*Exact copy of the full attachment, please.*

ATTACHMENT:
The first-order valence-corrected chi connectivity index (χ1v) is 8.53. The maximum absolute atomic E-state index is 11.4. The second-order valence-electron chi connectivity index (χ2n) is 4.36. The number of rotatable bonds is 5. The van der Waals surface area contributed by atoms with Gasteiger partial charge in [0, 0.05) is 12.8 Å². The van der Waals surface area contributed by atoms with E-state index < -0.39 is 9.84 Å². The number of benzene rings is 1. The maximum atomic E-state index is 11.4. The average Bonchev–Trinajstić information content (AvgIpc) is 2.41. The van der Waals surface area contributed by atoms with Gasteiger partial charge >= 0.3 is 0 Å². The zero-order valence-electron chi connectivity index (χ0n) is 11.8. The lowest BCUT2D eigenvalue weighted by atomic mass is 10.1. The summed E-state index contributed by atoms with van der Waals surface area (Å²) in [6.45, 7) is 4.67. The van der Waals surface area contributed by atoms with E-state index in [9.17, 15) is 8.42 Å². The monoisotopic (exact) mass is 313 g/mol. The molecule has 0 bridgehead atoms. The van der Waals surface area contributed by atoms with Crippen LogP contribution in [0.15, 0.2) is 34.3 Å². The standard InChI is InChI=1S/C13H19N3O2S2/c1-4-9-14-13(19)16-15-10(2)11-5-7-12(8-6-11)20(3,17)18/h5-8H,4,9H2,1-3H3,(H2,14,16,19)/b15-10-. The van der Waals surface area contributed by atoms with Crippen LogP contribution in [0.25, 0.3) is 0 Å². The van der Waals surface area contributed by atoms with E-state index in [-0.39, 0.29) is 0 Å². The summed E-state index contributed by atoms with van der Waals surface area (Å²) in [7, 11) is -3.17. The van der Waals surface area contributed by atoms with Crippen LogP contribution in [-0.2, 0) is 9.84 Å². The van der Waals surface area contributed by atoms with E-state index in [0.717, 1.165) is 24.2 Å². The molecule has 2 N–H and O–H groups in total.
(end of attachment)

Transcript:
The first-order valence-corrected chi connectivity index (χ1v) is 8.53. The maximum absolute atomic E-state index is 11.4. The second-order valence-electron chi connectivity index (χ2n) is 4.36. The number of rotatable bonds is 5. The van der Waals surface area contributed by atoms with Gasteiger partial charge in [0, 0.05) is 12.8 Å². The van der Waals surface area contributed by atoms with E-state index < -0.39 is 9.84 Å². The number of benzene rings is 1. The maximum atomic E-state index is 11.4. The average Bonchev–Trinajstić information content (AvgIpc) is 2.41. The van der Waals surface area contributed by atoms with Gasteiger partial charge >= 0.3 is 0 Å². The zero-order valence-electron chi connectivity index (χ0n) is 11.8. The lowest BCUT2D eigenvalue weighted by atomic mass is 10.1. The summed E-state index contributed by atoms with van der Waals surface area (Å²) in [6.45, 7) is 4.67. The van der Waals surface area contributed by atoms with E-state index in [9.17, 15) is 8.42 Å². The monoisotopic (exact) mass is 313 g/mol. The molecule has 0 bridgehead atoms. The van der Waals surface area contributed by atoms with Crippen LogP contribution in [0.15, 0.2) is 34.3 Å². The standard InChI is InChI=1S/C13H19N3O2S2/c1-4-9-14-13(19)16-15-10(2)11-5-7-12(8-6-11)20(3,17)18/h5-8H,4,9H2,1-3H3,(H2,14,16,19)/b15-10-. The van der Waals surface area contributed by atoms with Crippen LogP contribution in [0.25, 0.3) is 0 Å². The van der Waals surface area contributed by atoms with E-state index in [-0.39, 0.29) is 0 Å². The summed E-state index contributed by atoms with van der Waals surface area (Å²) in [7, 11) is -3.17. The van der Waals surface area contributed by atoms with Crippen LogP contribution in [-0.2, 0) is 9.84 Å². The van der Waals surface area contributed by atoms with E-state index in [0.717, 1.165) is 24.2 Å². The molecule has 2 N–H and O–H groups in total.